Tightening up facial biometrics

Credit: CC0 Public Domain

Facial biometrics for security applications is an important modern technology. Unfortunately, there is the possibility of "spoofing" a person's face to the sensor or detection system through the use of a photograph or even video presented to the security system. A team from China has now developed a counter-measure that could preclude face spoofing and make such biometric security systems far less prone to abuse. The team reports details in the International Journal of Computational Science and Engineering.

Fei Gu, Zhihua Xia, Jianwei Fei, Chengsheng Yuan, and Qiang Zhang of Nanjing University of Information Science and Technology, explain how anti-spoofing technology usually looks to illumination differences, colour differences, or textures differences to spot issues with the presented face to determine whether or not the face is a photo or video rather than a live human in front of the camera. However, even these approaches are vulnerable.

In order to make a stronger anti-spoofing system, the team has proposed a method based on various feature maps and convolution for photo and video replay attacks. They explain that facial contour and specularly reflected features are taken into account when verifying a face so that depth and width can be determined, aspects of a living face that are not present in a photograph. Their proof of principle shows remarkable performance against multiple datasets and shows that the method can defend not only photo attack, but also video replay attack with a very low error rate.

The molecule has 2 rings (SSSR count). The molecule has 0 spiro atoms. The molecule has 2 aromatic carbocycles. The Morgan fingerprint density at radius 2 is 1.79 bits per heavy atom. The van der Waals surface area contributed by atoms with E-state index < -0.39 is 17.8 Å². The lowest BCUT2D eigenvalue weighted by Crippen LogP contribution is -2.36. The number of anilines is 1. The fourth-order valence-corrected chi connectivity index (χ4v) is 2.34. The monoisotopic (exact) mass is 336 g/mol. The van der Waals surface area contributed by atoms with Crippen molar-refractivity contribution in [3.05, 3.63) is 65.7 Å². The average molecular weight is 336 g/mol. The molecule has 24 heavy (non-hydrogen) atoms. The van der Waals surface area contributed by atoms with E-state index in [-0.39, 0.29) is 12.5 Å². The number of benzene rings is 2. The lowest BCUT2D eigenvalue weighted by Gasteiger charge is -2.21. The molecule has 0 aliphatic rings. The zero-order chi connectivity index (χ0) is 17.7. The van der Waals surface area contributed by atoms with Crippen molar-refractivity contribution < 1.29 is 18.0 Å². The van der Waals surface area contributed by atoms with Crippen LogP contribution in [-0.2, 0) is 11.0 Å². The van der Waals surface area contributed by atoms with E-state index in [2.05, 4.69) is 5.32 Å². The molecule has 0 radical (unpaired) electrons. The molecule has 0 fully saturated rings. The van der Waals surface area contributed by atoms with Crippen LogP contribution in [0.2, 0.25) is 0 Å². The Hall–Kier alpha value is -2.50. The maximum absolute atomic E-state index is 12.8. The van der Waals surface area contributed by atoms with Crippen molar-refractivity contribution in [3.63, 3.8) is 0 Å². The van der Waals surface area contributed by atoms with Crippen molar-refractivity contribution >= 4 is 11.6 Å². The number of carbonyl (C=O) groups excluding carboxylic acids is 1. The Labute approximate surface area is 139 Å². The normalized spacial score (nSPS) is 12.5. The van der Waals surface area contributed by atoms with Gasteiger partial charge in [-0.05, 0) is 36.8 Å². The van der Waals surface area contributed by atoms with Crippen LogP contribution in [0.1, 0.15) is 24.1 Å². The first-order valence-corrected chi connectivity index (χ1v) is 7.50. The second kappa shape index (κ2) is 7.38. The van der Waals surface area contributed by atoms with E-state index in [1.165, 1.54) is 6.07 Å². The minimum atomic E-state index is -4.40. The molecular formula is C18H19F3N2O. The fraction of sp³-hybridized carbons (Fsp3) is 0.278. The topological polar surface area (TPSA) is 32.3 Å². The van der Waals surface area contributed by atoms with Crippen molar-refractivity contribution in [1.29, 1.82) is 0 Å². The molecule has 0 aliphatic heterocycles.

More information: Fei Gu et al. Face spoof detection using feature map superposition and CNN, International Journal of Computational Science and Engineering (2020). DOI: 10.1504/IJCSE.2020.107356

Provided by Inderscience
Citation: Tightening up facial biometrics (2020, May 27) retrieved 17 April 2024 from https://techxplore.com/news/2020-05-tightening-facial-biometrics.html
This document is subject to copyright. Apart from any fair dealing for the purpose of private study or research, no part may be reproduced without the written permission. The content is provided for information purposes only.

Explore further

Windows Hello: Researchers bypass face authentication


Feedback to editors